Many people have asked me recently if the LCRA Transmission Line issue will finally be resolved soon, and I have had to explain that this is still a long process. Several of us within the County have been actively working to avoid Mason being impacted by this decision for nearly a year now, and I am afraid that the issue is not going away just yet. When LCRA made public their "preferred route" on July 28 many breathed a sigh of relief since the selected path did not enter Mason County, however there are still several more steps before the Public Utilities Commission will make their final decision in January 2011. As I have explained several times, in over thirty years of being in business for myself and in the five years I have served this community as Mayor, I have never encountered a situation or a process that is as confusing and complicated as this one.
All of the meetings and gathering of information during the past several months was to provide LCRA with data to make an analysis of the various routes under consideration, and then they could select one that was the best from their perspective to build and meet this need. When they filed their "preferred route" last month, that phase was complete but the next steps in the process were just starting and we as a community continue to be involved and must be active to protect our scenic and historical heritage. While the preferred route does not come through any part of Mason County, we must remember the PUC has not chosen to follow the entire preferred route on any of the previous CREZ projects and so we continue to be involved to make sure the Mason perspective is seen as they make their decisions.
During the past month several things have happened in this continuing process. About sixty landowners directly impacted by the considered route through Mason have joined together and hired an experienced law firm in Austin to represent them in judicial hearings about this issue. The City and County have also joined this Intervention Group, but before we filed to join them, Judge Bearden and I went to Austin a couple of weeks ago and had an opportunity to address the Commissioners of the PUC in an open meeting and make some of the specific points we feel most represent Mason’s concerns. We questioned the real need for this transmission line in the overall Texas electric grid, and Senator Troy Fraiser echoed those concerns in a letter the same day, and this past Thursday Chairman Smitherman of the PUC requested in writing a thorough study and analysis of the need this line and the possible availability of other transmission lines to meet the expectations. We have also questioned the compatibility of the proposed 180’ steel lattice tower lines with the existing right of way for a 40’ to 60’ creosote pole line as a route through Mason. The PUC has emphasized the consideration of paralleling compatible right of ways, however in a speech on Friday last week, Chairman Smitherman noted that in another route selection the commissioners were persuaded that an existing H-frame wooden structure transmission line was probably not a compatible ROW. I am convinced that the PUC commissioners give serious attention to everything that is presented to them, and I believe that some of the issues we have raised are likely to be of primary concern when they come to making their final decision.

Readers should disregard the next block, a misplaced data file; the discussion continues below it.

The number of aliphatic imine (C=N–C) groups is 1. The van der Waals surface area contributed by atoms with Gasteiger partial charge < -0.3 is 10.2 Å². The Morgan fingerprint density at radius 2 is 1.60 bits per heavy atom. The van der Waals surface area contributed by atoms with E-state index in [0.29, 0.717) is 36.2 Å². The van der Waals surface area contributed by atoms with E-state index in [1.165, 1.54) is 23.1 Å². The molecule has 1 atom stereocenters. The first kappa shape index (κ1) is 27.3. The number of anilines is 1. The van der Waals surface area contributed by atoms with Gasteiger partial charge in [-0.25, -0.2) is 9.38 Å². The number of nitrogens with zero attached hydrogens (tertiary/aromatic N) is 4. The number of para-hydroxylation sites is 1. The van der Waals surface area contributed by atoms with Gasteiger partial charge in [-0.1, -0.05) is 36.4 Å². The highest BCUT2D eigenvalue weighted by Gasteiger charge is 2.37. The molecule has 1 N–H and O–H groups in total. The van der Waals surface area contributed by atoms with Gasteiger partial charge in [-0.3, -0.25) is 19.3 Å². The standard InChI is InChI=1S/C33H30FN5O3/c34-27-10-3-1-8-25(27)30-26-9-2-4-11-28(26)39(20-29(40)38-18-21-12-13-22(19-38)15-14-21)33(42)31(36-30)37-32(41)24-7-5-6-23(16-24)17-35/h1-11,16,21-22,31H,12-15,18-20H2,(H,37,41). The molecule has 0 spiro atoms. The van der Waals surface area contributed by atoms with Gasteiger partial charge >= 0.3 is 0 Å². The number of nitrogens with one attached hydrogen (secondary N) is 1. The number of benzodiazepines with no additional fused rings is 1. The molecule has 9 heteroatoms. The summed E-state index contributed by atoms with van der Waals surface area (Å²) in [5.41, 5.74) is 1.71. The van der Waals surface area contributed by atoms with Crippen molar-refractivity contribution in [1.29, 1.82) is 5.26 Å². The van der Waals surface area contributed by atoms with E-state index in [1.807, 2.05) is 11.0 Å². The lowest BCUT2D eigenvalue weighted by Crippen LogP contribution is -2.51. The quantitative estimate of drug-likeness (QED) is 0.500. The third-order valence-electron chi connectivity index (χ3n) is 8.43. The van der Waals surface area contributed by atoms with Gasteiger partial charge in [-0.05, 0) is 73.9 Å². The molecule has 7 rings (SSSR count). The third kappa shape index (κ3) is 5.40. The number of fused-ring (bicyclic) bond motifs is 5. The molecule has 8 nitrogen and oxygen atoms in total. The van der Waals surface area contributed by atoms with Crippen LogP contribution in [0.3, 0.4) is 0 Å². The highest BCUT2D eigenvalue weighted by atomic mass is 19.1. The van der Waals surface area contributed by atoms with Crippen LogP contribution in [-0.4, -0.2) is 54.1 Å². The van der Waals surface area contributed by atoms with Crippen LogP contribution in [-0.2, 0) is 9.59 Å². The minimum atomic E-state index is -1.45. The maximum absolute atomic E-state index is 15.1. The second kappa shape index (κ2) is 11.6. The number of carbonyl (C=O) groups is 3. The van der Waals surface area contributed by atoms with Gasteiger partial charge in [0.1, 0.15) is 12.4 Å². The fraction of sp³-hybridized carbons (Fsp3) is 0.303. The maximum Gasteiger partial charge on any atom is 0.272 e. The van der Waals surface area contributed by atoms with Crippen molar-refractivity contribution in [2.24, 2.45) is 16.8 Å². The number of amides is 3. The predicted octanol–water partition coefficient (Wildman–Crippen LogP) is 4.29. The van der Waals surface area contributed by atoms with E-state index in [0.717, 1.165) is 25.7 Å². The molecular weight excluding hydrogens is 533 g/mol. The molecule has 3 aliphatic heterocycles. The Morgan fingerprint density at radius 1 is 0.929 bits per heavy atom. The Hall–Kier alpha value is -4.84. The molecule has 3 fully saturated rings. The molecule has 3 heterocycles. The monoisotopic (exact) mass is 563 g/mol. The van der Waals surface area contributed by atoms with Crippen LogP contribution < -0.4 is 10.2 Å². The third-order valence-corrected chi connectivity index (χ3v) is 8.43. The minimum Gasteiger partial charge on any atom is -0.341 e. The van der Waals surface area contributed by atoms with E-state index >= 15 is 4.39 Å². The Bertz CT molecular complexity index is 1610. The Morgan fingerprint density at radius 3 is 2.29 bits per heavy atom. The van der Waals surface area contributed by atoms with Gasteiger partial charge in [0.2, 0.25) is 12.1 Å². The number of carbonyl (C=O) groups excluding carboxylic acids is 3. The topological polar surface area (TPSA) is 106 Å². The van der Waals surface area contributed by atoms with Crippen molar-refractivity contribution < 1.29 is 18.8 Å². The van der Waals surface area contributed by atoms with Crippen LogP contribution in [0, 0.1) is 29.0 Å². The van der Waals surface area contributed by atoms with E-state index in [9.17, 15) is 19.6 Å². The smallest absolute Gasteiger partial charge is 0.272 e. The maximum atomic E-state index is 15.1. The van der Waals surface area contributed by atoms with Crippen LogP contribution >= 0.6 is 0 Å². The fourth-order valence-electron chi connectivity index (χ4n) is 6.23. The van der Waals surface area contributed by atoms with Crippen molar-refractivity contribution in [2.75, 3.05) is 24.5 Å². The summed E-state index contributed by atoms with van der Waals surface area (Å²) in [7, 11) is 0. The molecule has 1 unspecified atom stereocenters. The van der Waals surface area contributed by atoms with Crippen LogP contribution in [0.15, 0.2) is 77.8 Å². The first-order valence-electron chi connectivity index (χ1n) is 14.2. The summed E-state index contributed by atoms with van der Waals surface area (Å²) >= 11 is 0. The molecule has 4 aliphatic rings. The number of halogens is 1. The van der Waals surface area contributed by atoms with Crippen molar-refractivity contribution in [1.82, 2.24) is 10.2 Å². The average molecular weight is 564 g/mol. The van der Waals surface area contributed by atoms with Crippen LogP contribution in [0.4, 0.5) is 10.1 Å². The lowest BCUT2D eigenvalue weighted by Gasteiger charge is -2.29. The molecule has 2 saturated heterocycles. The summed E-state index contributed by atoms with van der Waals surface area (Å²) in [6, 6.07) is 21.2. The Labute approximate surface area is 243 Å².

During the next three months, the Intervention Group in coordination with their legal advisors will be gathering and presenting the many and varied negative impacts of the proposed transmission route through Mason and all of the reasons that have been discovered that this would not be good for our community. After all of the evidence is gathered and presented to an administrative law judge, then the summation will be presented to the PUC commissioners and they will make the final determination of the need and route for this transmission line. They have 180 days from the filing date of July 28 to reach a decision, so therefore unless something else comes up we should know that decision in January next year. During this next stage of this process the active involvement moves out of the public sphere of opinion and information gathering and into the law offices and courtroom to be refined and clarified, but the need for the Mason community to be involved is still very great, just less visible.
I am finally encouraged that the concerns and issues that have been raised in Mason will get a full and thorough hearing in these next few months, but I am very cautious in predicting what the final outcome will be. After the Judge and I went to Austin to address the PUC, Chairman Smitherman wrote me a short note and said "while I can never promise the results that you (or others) might prefer, I do promise that the process will be open, honest, thorough and grounded in the statute and our rules." He also commented on his family having a ranch in the Hill Country when he was growing up, and his appreciation of small town concerns and rural values. We in Mason will continue to be certain that our significant concerns and the historic, scenic and community values we hold so dear are not ignored in this process. The affected landowners and your elected officials will continue to be very involved in protecting our corner of the Hill Country and we will continue to keep you informed of the issues and decisions that will ultimately affect us all.